Ishmael argued that the wall was then a part of the temple and Agrippa had no authority to tear down part of the temple structure.
61 Nero agrees with Ishmael, leaving the wall in place. Ishmael detained.
Nero’s wife was captivated by the spiritual. Because of this she wanted to keep Ishmael in Rome. Therefore, Nero ordered that Ishmael stay behind (along with another priest) when the delegation left. Ishmael then became a captive priest to Nero’s wife.
61 Agrippa II appoints Joseph ben Cabi as high priest
61 Festus dies
62 Agrippa II appoints Ananus high priest
63 Ananus has James, the brother of Jesus, killed
With Festus dead and the newly appointed procurator, Albinus, not yet arrived in Jerusalem, Ananus orders a special session of the Sanhedrin to try certain leading Christians among whom was James, Jesus’ brother and lead elder of the church in Jerusalem. The Sanhedrin immediately finds them guilty of blasphemy and orders their execution. Because of this violence, Agrippa II immediately removes him from office after only 3 months.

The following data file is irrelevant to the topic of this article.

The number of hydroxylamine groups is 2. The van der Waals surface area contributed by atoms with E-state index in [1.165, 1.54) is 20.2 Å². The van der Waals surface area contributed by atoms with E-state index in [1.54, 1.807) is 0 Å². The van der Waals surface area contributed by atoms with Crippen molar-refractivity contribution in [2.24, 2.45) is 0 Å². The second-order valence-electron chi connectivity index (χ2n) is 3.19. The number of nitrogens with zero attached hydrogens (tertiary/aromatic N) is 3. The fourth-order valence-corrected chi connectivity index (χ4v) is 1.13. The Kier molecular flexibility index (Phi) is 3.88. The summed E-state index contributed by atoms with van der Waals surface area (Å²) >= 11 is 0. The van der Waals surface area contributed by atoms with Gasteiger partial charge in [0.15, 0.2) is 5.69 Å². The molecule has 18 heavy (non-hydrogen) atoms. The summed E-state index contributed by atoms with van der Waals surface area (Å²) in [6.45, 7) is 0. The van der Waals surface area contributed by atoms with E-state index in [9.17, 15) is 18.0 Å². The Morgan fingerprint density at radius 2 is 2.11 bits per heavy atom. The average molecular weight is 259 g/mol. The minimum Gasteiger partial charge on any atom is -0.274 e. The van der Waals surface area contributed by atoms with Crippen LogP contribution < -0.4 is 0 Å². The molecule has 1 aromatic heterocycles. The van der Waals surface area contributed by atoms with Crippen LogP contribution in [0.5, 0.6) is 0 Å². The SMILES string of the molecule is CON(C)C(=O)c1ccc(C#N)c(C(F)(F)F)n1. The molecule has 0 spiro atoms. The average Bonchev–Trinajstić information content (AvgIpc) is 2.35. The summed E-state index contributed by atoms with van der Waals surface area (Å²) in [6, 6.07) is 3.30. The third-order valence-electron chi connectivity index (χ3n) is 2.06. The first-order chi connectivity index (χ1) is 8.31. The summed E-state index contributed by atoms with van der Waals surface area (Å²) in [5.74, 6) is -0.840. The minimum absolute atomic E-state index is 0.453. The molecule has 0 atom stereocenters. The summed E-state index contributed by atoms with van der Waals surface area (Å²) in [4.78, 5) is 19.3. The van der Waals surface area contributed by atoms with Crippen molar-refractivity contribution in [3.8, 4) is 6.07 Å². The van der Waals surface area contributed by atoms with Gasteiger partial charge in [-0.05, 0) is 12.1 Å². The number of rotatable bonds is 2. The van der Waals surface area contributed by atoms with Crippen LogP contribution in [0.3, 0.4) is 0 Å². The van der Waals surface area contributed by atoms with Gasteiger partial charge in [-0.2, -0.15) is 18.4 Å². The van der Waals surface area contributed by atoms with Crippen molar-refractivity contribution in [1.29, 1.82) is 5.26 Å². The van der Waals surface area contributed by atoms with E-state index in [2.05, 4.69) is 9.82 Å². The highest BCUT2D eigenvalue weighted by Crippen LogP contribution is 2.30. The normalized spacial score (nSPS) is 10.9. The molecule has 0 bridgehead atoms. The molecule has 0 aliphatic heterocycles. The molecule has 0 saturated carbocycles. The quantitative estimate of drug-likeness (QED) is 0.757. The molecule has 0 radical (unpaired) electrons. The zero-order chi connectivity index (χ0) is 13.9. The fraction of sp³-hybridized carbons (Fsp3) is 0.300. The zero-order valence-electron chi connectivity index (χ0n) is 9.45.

63 Agrippa II appoints Joshua as high priest
63 Albinus arrives to take Festus’s place
Motivation of the Jews
From only this short account we can understand that Jerusalem was a place of conflict. Agrippa II was fighting with the priests. The priests were fighting among themselves. And the normal battles of traditionalists vs. Hellenists and zealots vs. pacifists were heating up. At the time Festus began his rule in Palestine, the Jewish War was only six years away. Amid all this fighting, however, the issue that still fueled the passionate loathing of Jerusalem’s leaders was Christianity. So it is no real surprise that even after two years have passed since Paul’s trial before Felix, he is one of the first orders of business concerning which the Jews approach the new governor, Festus.
Paul is still a major player in Christianity, although under house arrest in Caesarea. And the Jews figure this new governor may be more favorably disposed to them since his job was to maintain peace in the area and his predecessor had been removed from office for antagonism toward the Jews. So the Jews accused Paul to Festus asking for him to be summoned to Jerusalem for judgment. They hoped to have Paul killed on transport from Caesarea. But even if not, they hoped to gain custody of him in Jerusalem.
Motivation of Festus